(Reuters) – The sacking of Portuguese manager Jose Mourinho cost Manchester United £ 19.6 million ($ 25.1 million), England’s Premier League football club said Thursday, although it continues to expect its financial goals for that Year to achieve.
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Mourinho was eliminated in December after a string of sad results, prompting former United striker Ole Gunnar Solskjaer to manage the remainder of the season.
United said it paid £ 19.6m in compensation to Mourinho and some members of its coaching staff. According to media reports, the former manager of Real Madrid, Chelsea, Inter Milan and FC Porto was paid a severance payment of £ 15 million.
By comparison, the club had paid Louis van Gaal and his coaches £ 8.4 million when the Dutchman was sacked in May 2016.
United, whose squad includes French world champions Paul Pogba and Spanish goalkeeper David de Gea, have had their worst start to the season in 28 years. United have climbed to fourth place in the Premier League since Solskjaer took the reins.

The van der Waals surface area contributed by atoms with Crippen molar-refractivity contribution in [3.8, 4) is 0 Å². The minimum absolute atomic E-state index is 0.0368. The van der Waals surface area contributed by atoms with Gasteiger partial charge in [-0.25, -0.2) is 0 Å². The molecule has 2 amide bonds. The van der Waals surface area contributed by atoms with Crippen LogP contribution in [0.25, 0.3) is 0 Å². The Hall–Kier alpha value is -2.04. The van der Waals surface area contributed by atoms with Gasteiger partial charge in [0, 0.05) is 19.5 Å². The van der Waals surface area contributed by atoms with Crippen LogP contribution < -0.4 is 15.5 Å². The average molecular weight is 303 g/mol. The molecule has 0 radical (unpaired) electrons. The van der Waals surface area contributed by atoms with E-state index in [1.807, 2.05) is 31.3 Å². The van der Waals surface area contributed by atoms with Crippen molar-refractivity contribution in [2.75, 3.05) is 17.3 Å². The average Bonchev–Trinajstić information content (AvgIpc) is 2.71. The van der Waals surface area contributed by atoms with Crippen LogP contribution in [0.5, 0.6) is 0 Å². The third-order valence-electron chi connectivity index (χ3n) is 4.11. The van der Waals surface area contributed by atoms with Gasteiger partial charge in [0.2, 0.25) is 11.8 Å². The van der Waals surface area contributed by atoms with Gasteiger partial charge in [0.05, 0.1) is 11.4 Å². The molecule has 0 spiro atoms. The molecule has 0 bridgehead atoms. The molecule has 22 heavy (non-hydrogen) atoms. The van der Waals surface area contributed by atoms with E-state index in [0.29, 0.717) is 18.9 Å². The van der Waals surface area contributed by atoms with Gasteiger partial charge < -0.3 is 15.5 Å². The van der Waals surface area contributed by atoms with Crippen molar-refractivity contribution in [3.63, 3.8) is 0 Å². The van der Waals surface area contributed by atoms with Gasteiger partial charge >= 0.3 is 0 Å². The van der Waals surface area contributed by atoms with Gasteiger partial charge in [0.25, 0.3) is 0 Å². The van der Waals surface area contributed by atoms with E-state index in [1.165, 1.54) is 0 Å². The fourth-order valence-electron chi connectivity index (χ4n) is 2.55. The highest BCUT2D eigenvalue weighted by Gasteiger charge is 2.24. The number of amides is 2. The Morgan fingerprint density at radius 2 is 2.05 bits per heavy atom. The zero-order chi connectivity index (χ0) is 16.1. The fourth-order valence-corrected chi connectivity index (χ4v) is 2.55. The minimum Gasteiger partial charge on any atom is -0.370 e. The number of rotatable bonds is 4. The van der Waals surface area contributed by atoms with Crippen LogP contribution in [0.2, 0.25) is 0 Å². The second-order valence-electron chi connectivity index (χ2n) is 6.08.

“The appointment of Ole and Mike (Phelan) as caretakers and assistant managers … has had a positive impact across the club,” said Ed Woodward, executive vice chairman, in a statement.
The recent surge in United’s fortune on the pitch has resulted in permanent calls for Solskjaer’s appointment.
The Norwegian, dubbed “the baby-faced assassin” during his playing days, is a big fan favorite, thanks not least to his last-minute goal of winning the 1999 UEFA Champions League title against Bayern Munich to fetch.
However, Woodward on Thursday refused to become embroiled in speculation about the identity of United’s next permanent manager.
Sales for the three months ended December 31st were £ 208.6 million compared to £ 177.4 million a year earlier. A new rights agreement for the lucrative Champions League helped increase broadcasting revenues by 38 percent.
The 20-time English champion continues to expect sales between £ 615 million to £ 630 million and an adjusted core profit of £ 175 million to £ 190 million for the 2018-19 period.
Reporting by Shashwat Awasthi, Chris Peters and Samantha Machado in Bengaluru; Adaptation by Keith Weir and David Goodman